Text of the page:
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Fourthly, government itself is to blame; delays in remitting income tax from public institutions costs KES 823 million.

Finally, sectoral issues inform the ability of KRA to collect tax. For example, declining profitability among large firms where 16 NSE listed firms issued profit warnings in 2016, had an adverse impact on corporation tax. Additionally, the downsizing and shutting down of firms which resulted in over 7,000 staff lay-offs in various institutions, mainly banks, adversely affected PAYE performance.

It is time that revenue generation targets were informed by the dynamics elucidated above. If this does not happen, government will continue to be seen to be trying to buffer itself from its aggressive expenditure through creating unrealistic targets rather than submitting austerity budgets that limit unnecessary spending.

Anzetse Were is a development economist;




TV Panel Interview: Analysis of the Kenya National 2017/18 Budget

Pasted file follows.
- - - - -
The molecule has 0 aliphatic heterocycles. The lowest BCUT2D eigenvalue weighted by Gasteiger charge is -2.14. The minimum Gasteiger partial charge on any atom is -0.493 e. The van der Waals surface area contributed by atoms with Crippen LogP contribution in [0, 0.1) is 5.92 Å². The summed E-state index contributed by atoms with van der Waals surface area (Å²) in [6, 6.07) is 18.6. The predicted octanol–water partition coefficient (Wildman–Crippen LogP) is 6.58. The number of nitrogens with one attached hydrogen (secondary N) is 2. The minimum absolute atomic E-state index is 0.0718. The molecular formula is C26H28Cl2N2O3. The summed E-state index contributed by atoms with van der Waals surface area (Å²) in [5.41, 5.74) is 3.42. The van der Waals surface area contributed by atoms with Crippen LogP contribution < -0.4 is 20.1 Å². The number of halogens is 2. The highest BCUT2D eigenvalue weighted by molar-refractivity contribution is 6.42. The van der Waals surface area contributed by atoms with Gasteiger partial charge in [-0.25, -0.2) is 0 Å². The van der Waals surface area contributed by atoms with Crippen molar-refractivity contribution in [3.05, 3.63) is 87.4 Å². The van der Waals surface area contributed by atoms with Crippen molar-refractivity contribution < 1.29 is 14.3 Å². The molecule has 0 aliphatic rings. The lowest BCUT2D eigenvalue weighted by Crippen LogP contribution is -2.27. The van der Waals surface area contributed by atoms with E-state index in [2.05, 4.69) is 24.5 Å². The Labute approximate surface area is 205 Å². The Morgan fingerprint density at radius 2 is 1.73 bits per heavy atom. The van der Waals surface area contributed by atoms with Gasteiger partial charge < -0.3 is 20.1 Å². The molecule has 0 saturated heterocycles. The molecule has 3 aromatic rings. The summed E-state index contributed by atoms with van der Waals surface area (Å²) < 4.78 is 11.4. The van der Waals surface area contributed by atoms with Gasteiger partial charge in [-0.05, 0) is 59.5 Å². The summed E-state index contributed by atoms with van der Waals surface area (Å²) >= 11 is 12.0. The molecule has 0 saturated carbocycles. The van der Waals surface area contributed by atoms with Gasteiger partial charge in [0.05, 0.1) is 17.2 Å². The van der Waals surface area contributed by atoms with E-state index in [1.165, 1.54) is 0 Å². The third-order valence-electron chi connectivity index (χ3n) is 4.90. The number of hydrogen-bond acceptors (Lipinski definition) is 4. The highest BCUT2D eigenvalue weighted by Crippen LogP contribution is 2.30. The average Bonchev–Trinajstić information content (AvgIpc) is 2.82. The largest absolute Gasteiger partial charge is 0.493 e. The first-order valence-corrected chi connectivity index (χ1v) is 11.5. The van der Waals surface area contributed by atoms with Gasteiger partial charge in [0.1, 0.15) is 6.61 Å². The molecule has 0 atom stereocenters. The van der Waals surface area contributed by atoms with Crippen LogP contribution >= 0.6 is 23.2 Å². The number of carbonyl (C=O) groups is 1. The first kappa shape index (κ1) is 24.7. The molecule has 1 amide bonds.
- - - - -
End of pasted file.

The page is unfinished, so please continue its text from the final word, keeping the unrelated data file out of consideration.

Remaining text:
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Wallace Kantai engages Anzetse Were- Economist and Business Daily columnist, Dennis Kabaara- Business Daily columnist, Peter Karimi- CEO mCHEZA, Phyllis Wakiaga- CEO KAM, Ashif Kassam- Executive Chairman RSM, Sachan Benawra- Consulting Manager RSM in debating the pros and cons of the 2017/2018 Kenya Budget.

Changes needed in National Fiscal Policy

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This article first appeared in my weekly column in the Business Daily on March 26, 2017

This week the National Budget for FY 2017/18 will be read, and being an election year this budget may indicate how fiscal policy will be approached post-election.

There are three issues with fiscal policy as articulated over the past few years. The first is sub-par revenue generation and unrealistic revenue targets. The economy grew at about 5.9 percent in 2016, yet the tax revenue forecast was raised by 8.7 percent. By December 2016, it was reported that the Kenya Revenue Authority (KRA) failed (once again) to meet its half-year target by KES 20 billion. This is not a new event; revenue targets are routinely not met begging the question as to whether or why unrealistic targets are set; this habit has to change in the upcoming budget. Kenya needs more realistic targets in order to more effectively anticipate debt requirements for the year.